How Jacob Stole His Brother's Blessing
Esau and Jacob
Genesis xxv: 27, to xxvii: 46.
Abraham died, his son Isaac lived in the land of
Canaan. Like his father, Isaac's home was a tent;
and around him were the tents of his people, and
many flocks of sheep and herds of cattle feeding
wherever they could find grass to eat and water to
Isaac and his wife Rebekah had two children. The
older was named Esau and the younger Jacob. Esau was
a man of the woods, and fond of hunting; and he was
rough, and covered with hair. Even as a boy he was
fond of hunting with his bow and arrow. Jacob was
quiet and thoughtful, staying at home, and caring
for the flocks of his father. Isaac loved Esau more
than Jacob, because Esau brought to his father that
which he had killed in his hunting; but Rebekah
liked Jacob, because she saw that he was wise and
careful in his work.
Among the people in those lands, when a man dies,
his older son receives twice as much as the younger
of what the father has owned. This was called his
"birthright," for it was his right as the oldest
born. So Esau, as the older, had a "birthright" to
more of Isaac's possessions than Jacob. And besides
this, there was the privilege of the promise of God
that the family of Isaac should receive great
Now Esau, when he grew up, did not care for his
birthright or the blessing which God had promised.
But Jacob, who was a wise man, wished greatly to
have the birthright which would come to Esau when
his father died. Once, when Esau came home, hungry
and tired from hunting in the fields, he saw that
Jacob had a bowl of something that he had just
cooked for dinner. And Esau said: "Give me some of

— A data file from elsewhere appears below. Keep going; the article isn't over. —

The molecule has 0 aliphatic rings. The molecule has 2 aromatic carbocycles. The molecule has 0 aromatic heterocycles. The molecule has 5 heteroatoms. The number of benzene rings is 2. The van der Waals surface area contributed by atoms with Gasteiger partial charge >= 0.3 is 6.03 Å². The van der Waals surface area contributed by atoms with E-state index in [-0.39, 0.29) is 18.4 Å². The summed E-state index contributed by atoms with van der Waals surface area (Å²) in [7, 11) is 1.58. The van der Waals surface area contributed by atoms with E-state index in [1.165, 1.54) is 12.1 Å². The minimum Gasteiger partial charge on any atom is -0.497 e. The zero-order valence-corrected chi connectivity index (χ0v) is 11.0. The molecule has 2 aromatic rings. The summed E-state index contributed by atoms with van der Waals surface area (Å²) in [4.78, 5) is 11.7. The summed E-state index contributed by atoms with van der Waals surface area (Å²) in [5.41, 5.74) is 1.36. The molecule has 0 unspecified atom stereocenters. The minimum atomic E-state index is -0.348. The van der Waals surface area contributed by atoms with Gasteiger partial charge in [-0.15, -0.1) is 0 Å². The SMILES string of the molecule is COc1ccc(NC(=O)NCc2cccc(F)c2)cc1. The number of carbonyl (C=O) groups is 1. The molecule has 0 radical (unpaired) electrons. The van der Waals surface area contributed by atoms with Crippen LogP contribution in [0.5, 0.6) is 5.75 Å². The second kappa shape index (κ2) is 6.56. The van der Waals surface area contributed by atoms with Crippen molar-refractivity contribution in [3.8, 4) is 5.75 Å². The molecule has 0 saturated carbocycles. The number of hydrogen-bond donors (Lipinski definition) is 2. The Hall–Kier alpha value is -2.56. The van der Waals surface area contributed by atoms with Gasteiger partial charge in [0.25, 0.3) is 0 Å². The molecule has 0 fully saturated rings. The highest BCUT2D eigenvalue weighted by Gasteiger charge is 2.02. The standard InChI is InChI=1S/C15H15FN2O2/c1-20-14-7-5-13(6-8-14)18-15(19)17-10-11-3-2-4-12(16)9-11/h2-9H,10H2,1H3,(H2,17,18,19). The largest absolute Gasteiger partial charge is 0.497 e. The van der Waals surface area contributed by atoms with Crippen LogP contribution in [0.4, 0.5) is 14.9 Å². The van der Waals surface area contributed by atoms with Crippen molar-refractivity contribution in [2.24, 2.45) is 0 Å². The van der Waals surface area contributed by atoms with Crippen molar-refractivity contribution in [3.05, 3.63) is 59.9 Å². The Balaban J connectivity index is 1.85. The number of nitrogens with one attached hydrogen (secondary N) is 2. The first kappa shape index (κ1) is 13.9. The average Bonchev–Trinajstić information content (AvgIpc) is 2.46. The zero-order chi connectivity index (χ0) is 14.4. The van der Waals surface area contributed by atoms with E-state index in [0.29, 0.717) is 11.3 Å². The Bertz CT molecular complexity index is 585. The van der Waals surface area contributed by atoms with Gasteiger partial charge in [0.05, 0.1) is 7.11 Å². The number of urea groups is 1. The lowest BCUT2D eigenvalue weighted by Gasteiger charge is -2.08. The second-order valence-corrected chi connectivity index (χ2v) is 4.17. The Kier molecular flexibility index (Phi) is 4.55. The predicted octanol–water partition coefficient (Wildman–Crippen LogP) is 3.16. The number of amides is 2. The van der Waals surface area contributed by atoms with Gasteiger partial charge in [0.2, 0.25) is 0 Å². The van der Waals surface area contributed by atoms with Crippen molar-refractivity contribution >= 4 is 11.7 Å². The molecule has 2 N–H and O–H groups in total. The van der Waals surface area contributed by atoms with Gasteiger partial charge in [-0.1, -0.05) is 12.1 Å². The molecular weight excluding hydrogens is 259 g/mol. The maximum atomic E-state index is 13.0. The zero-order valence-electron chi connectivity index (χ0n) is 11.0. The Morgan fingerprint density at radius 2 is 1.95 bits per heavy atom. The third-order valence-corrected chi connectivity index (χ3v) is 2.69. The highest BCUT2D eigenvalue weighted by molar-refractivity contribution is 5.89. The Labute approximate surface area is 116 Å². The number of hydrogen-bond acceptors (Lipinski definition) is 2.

that red stuff in the dish. Will you not give me
some? I am hungry."
And Jacob answered, "I will give it to you, if you
will first of all sell to me your birthright."
And Esau said, "What is the use of the birthright to
me now when I am almost starving to death? You can
have my birthright if you will give me something to
Then Esau made Jacob a solemn promise to give to
Jacob his birthright, all for a bowl of food. It was
not right for Jacob to deal so selfishly with his
brother; but it was very wrong in Esau to care so
little for his birthright, and with it God's
Some time after this, when Esau was forty years old,
he married two wives. Though this would be very
wicked in our times it was not supposed to be wrong
then; for even good men then had more than one wife.
But Esau's two wives were women from the people of
Canaan, who worshipped idols, and not the true God.
And they taught their children also to pray to
idols, so that those who came from Esau, the people
who were his descendants, lost all knowledge of God,
and became very wicked. But this was long after that
Isaac and Rebekah were very sorry to have their son
Esau marry women who prayed to idols and not to God;
but still Isaac loved his active son Esau more than
his quiet son Jacob.
Isaac became at last very old and feeble, and so
blind that he could see scarcely anything. One day
he said to Esau:
"My son, I am very old, and do not know how soon I
must die. But before I die, I wish to give to you,
as my older son, God's blessing upon you, and your
children, and your descendants. Go out into the
fields, and with your bow and arrows shoot some
animal that is good for food, and make me a dish of
cooked meat, such as you know I love; and after I
have eaten it, I will give you the blessing."
Esau ought to have told his father that the blessing
did not belong to him, for he had sold it to his
brother Jacob. But he did not tell his father. He
went out into the fields hunting, to find the kind
of meat which his father liked the most.
Now Rebekah was listening, and heard all that Isaac
had said to Esau. She knew that it would be better
for Jacob to have the blessing than for Esau; and
she loved Jacob more than Esau. So she called to
Jacob, and told him what Isaac had said to Esau, and
"Now, my son, do what I tell you and you will get
the blessing instead of your brother. Go to the
flocks and bring to me two little kids from the
goats: and I will cook them just like the meat which
Esau cooks for your father. And you will bring it to
your father; and he will think that you are Esau,
and will give you the blessing; and it really
belongs to you."
But Jacob said, "You know that Esau and I are not
alike. His neck and arms are covered with hair,
while mine are smooth. My father will feel of me,